Sterling Shepard (NYG) – The publicized matchup in this game was Odell Beckham vs. Josh Norman, but Shepard had himself a heck of a matchup in the slot, and he took advantage of it to the tune of 5/73/1 receiving on 7 targets against Washington. Shepard had a lot of production in the first half, and was looking like he was on his way to a monster game, but OBJ started to beat Norman consistently in the second half, at the same time Eli Manning began to struggle (Kirk Cousins outplayed Manning yesterday). Additionally, there are now potentially more targets opening up in this offense with Shane Vereen (triceps) surprisingly out for the season. Shepard is hard to bench in leagues in which you can start three or more WRs.
Michael Crabtree (Oak) – Crabtree did in Week 3’s win over the Titans what everyone playing DFS would have hoped Amari Cooper would have done. Crabtree posted 8/102 receiving on 11 targets, which now gives him at least 13 FP in a PPR in each of the Raiders’ first three games. Meanwhile, Cooper has had some struggles with drops, and Crabtree has at times looked like the more reliable receiver in crunch time for QB Derek Carr than Cooper has been. While Crabtree’s ceiling isn’t huge by any stretch of the imagination, he’s just a very good receiver who has a rapport with his young QB, and that trust is a huge part of staying productive. Again, no one is going to go crazy and say Crabtree is a WR1, but his floor is surprisingly high and he’s a excellent player to plug into just about any lineup. If you have three receivers better than Crabtree, you’re in outstanding shape.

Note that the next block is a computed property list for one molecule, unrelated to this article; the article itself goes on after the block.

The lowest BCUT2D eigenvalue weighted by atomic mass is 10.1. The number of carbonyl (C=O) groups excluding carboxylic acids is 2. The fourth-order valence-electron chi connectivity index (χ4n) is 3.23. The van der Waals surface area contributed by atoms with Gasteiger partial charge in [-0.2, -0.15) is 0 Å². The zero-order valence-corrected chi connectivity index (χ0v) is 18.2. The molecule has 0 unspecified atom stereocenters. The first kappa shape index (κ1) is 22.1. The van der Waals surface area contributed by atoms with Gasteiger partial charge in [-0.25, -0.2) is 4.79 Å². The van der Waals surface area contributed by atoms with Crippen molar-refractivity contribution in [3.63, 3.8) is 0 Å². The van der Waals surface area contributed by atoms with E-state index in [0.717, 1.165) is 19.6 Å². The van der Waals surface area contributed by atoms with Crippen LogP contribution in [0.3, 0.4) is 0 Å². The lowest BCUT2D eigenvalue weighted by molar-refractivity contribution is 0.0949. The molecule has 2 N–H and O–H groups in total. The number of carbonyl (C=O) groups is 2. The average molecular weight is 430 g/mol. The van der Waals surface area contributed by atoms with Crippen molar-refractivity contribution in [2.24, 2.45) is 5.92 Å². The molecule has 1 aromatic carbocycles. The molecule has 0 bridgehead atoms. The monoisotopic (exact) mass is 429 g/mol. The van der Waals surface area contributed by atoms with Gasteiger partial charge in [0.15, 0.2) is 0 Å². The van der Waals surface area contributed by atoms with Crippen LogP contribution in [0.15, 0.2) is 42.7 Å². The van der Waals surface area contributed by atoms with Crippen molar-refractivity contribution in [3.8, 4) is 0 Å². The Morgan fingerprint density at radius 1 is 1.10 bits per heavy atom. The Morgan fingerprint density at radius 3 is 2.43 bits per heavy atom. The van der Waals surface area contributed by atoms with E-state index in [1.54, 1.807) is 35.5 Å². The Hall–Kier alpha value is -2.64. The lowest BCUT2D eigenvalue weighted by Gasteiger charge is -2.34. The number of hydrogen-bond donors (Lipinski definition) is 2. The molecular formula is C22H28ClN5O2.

Upgrades from the Waiver Wire:
- Steve Smith (Bal)
- Terrelle Pryor (Cle)
- Adam Humphries (TB)
- Jamison Crowder (Was)
- Cole Beasley (Dal)
Coby Fleener (TE, NO) – Of course you had to feel this was coming. Fleener was being dropped in fantasy leagues left and right, and justifiably so, after tallying just 3 catches on 12 targets in New Orleans’ first two games of the year. Well, the Saints made a concerted effort to get him involved in Week 3 against Atlanta, and it paid off to the tune of 7/109/1 receiving on 11 targets. Fleener had a drop and also ran the wrong route on an early-game incompletion, but in all he made several plays with his still-enticing athleticism, showing the glimpses of the upside both the Saints and we thought he had in this offense when New Orleans signed him to a massive contract. Look, if you dropped Fleener we can’t blame you. He’s been up-and-down his entire career, and he’ll continue to be, even with Drew Brees. But this game will go a long way toward helping him earn trust from his QB, his coaching staff, and fantasy players.
Jimmy Graham (Sea) – The NFL season has been full with interesting stories to this point so far this year, but an underreported one is the fact that Graham is playing, and playing a lot, under a year after perhaps the most devastating knee injury someone can suffer – a torn patellar tendon. Graham was perhaps a little tentative in his first couple weeks, but after playing a miniscule snap share in Week 1, he was up to starter’s snaps in Week 2. He then parlayed another set of starter’s snaps in Week 3 – 67.1% – into 100 yards on 6 catches, including a TD. Graham was targeted 9 times. He arguably could have had a bigger workload as well, but the Seahawks were absolutely dominant and there was no reason to risk him in the 4th quarter, especially with Russell Wilson already hurt. We’ve come a long way from Week 1, when we wondered if Graham would ever be productive again. Now, he looks like a guy with the upside to be a weekly starter at TE, at a position where upside it at a premium.
Cameron Brate (TB) - In his first start without Austin Seferian-Jenkins (waived) on the roster, Brate annihilated the Rams in Week 3 for 5/46/2 (on 10 targets). He played on 75.3% of the Bucs’ snaps. Now with Seferian-Jenkins officially out of town, Brate has the TE job to himself. Outside of Mike Evans and slot-man Adam Humphries, the Bucs’ do not have much in the way of receivers. 33-year-old Vincent Jackson has logged 9-99-0 through three games. Brate is worth a waiver add in every league type.
Upgrades from the Waiver Wire:
- Kyle Rudolph (Min)
- Zach Miller (Chi)
- Cameron Brate (TB)
- Jack Doyle (Ind)